Infection 113 articles
Methicillin-resistant Staphylococcus aureus infections are a well-documented risk of surgery and are becoming increasingly difficult to treat owing to continued acquired resistance. A new antibiotic for treatment of Staphylococcus aureus is telavancin.
Previous studies have found fewer clinical infections in wounds closed with monofilament suture compared with braided suture. Recently, barbed monofilament sutures have shown improved strength and increased timesavings over interrupted braided sutures. However, the adherence of bacteria to barbed monofilament sutures and other commonly used suture materials is unclear.
The role of the synovial biopsy in the preoperative diagnosis of a periprosthetic joint infection (PJI) of the hip has not been clearly defined.
Sonication and scraping of infected prostheses usually are used to improve diagnosis of prosthetic infections, reducing false negatives. Chemical methods that reduce biofilms also may allow higher levels of detection.
Enterococcal periprosthetic joint infections (PJIs) are rare after joint arthroplasty. These cases are usually reported in series of PJIs caused by other pathogens. Because few studies have focused only on enterococcal PJIs, management and control of infection of these cases have not yet been well defined.
High-dose antimicrobial-loaded bone cement (ALBC) is used to treat orthopaedic infections. High-dose ALBC is not commercially available and requires surgeon directed formulation, and there are several different methods used to mix high-dose ALBC.
Does a Prefabricated Gentamicin-impregnated, Load-bearing Spacer Control Periprosthetic Hip Infection?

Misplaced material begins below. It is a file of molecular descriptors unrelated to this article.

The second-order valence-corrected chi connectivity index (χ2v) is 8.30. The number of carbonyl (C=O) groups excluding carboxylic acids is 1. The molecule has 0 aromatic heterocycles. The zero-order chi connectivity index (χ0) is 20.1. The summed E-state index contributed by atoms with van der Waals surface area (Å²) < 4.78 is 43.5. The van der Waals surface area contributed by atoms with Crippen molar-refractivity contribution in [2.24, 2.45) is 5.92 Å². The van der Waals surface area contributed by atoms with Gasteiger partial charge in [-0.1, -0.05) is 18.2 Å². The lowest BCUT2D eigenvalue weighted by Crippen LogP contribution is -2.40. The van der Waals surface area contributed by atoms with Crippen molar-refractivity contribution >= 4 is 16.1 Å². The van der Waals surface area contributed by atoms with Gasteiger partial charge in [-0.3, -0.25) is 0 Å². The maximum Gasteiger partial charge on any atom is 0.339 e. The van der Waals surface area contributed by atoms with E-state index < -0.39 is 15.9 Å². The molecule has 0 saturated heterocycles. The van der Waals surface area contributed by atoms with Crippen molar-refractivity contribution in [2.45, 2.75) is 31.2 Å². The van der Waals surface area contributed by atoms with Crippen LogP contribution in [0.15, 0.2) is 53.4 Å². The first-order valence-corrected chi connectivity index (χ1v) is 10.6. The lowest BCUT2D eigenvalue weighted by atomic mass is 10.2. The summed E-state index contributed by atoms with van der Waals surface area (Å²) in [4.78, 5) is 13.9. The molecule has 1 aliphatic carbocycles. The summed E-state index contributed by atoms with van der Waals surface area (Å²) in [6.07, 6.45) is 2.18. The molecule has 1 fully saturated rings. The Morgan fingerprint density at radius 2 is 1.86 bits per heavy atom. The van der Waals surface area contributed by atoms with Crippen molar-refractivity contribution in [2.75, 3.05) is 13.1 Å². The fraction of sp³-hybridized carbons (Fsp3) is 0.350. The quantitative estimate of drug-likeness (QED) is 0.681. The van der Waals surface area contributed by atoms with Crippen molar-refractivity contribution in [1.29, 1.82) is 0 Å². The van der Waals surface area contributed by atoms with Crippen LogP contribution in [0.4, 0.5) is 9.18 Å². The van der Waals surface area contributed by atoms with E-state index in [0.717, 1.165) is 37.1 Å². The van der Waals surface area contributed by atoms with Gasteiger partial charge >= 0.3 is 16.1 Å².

Treating deep infection following THA has been a challenge. While the standard treatment has remained a two-stage revision, spacer designs, incorporated antibiotics, and concentrations have varied. Since control of infection may relate to choice and concentration of antibiotics, it is important to report rates of control from various spacers.
Do Dynamic Cement-on-Cement Knee Spacers Provide Better Function and Activity During Two-stage Exchange?
Implantation of an antibiotic bone cement spacer is used to treat infection of a TKA. Dynamic spacers fashioned with cement-on-cement articulating surfaces potentially facilitate patient mobility and reduce bone loss as compared with their static counterparts, while consisting of a biomaterial not traditionally used for load-bearing articulations. However, their direct impact on patient mobility and wear damage while implanted remains poorly understood.
Better Function for Fusions Versus Above-the-knee Amputations for Recurrent Periprosthetic Knee Infection
Treatment of chronic periprosthetic joint infections (PJIs) after TKA is limited to fusions, above-the-knee amputations (AKAs), revision TKA, and antibiotic suppression and is often based on the patient’s medical condition. However, when both fusion and AKA are options, it is important to compare these two procedures with regard to function.
Amphotericin is a highly toxic hydrophobic antifungal. Delivery of amphotericin from antifungal-loaded bone cement (ALBC) is much lower than would be expected for an equivalent load of water-soluble antibacterials. Lipid formulations have been developed to decrease amphotericin toxicity. It is unknown how lipid formulations affect amphotericin release and compressive strength of amphotericin ALBC.